The term "symphonic black metal" is usually used to describe very epic pieces, taking a lot of time to build up and develop song structures, and Limbonic Art's previous albums are no exceptions. This time, however, they take a different approach. Gone are the days of their lengthy keyboard parts; except for one track on the album, there is no build-up here. Some songs feature a 20-second synth intro, but after that at the latest all hell breaks loose with full force. All the song's elements are thrown at you at once, leaving you helplessly lost in all that musical mayhem, so unless you're familiar with this type of music, it might take several listens to get into the album.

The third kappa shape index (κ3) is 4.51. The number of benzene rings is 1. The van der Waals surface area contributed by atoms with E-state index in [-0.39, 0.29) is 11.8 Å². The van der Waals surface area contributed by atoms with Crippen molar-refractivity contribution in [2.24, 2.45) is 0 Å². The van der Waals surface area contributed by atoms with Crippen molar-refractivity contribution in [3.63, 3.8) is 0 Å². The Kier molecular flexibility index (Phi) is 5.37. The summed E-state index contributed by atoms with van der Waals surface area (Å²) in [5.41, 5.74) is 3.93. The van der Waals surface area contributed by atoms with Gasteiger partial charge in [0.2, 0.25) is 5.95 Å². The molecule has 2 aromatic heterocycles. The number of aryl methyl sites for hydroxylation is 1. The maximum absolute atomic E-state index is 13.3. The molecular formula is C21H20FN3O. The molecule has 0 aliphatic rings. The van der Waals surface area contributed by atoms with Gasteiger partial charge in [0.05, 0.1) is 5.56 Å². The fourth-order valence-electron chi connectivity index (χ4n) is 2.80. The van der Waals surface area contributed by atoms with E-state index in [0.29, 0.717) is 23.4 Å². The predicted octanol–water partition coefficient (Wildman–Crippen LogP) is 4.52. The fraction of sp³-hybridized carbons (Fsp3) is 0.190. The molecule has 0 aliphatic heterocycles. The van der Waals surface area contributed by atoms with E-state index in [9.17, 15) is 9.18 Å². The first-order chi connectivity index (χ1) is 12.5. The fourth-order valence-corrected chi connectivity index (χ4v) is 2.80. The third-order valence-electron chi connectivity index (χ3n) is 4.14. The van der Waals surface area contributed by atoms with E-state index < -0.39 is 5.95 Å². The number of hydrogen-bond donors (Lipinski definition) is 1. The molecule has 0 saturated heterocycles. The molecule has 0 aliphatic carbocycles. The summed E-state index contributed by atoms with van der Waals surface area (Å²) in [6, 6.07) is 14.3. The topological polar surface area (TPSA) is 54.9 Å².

So much for atmosphere and the general impression, next is the music. Be careful if you like their previous releases because Limbonic Art have become much harder and more noisy than ever before. While the keyboards had always been the dominant element on their first three albums, there is now some kind of an equal balance between keyboards and guitars. Although the guitars tend to be given a little preference, often giving the main melody while the keys just play along to make the music more "complete", neither of the two ever drowns the other; usually it's the combination of both that carries the musical themes and creates the symphonic, atmospheric, full sound. The drumming, done by a computer, fits in extremely well and provides some great blast parts, too, which will just make you hammer against your desk or some other piece of furniture (or bang your head, if that's more your thing). In any case, don't expect the melodies on here to be clear and in the centre of the songs, but be prepared for a lot of noise on different layers. It's hard to explain, but Limbonic Art's music is not based on individual instruments and their performances, but all the elements together create something like a "wall of sound" that just breaks down over you.